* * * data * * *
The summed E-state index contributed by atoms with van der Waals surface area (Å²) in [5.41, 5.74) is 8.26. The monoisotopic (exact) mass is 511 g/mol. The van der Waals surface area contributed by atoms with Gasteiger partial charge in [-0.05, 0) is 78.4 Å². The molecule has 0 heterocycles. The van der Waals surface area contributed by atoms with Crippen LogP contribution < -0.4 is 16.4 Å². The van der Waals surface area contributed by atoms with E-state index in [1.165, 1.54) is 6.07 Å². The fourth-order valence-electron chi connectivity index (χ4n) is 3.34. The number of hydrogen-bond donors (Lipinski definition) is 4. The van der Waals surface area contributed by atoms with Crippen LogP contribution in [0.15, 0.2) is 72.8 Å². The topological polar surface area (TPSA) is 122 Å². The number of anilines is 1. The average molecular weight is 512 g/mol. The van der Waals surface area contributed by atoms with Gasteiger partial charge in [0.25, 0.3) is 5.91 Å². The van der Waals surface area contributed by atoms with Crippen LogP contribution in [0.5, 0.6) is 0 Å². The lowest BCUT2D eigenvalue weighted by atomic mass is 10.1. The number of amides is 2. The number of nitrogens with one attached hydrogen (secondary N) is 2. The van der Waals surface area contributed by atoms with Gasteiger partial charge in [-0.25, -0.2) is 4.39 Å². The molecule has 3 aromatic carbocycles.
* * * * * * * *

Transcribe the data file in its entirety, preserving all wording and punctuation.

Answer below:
The summed E-state index contributed by atoms with van der Waals surface area (Å²) in [5.41, 5.74) is 8.26. The monoisotopic (exact) mass is 511 g/mol. The van der Waals surface area contributed by atoms with Gasteiger partial charge in [-0.05, 0) is 78.4 Å². The molecule has 0 heterocycles. The van der Waals surface area contributed by atoms with Crippen LogP contribution < -0.4 is 16.4 Å². The van der Waals surface area contributed by atoms with E-state index in [1.165, 1.54) is 6.07 Å². The fourth-order valence-electron chi connectivity index (χ4n) is 3.34. The number of hydrogen-bond donors (Lipinski definition) is 4. The van der Waals surface area contributed by atoms with Crippen LogP contribution in [0.15, 0.2) is 72.8 Å². The topological polar surface area (TPSA) is 122 Å². The number of anilines is 1. The average molecular weight is 512 g/mol. The van der Waals surface area contributed by atoms with Gasteiger partial charge in [0.25, 0.3) is 5.91 Å². The van der Waals surface area contributed by atoms with Crippen LogP contribution in [0.5, 0.6) is 0 Å². The lowest BCUT2D eigenvalue weighted by atomic mass is 10.1. The number of amides is 2. The number of nitrogens with one attached hydrogen (secondary N) is 2. The van der Waals surface area contributed by atoms with Gasteiger partial charge in [-0.25, -0.2) is 4.39 Å². The molecule has 3 aromatic carbocycles.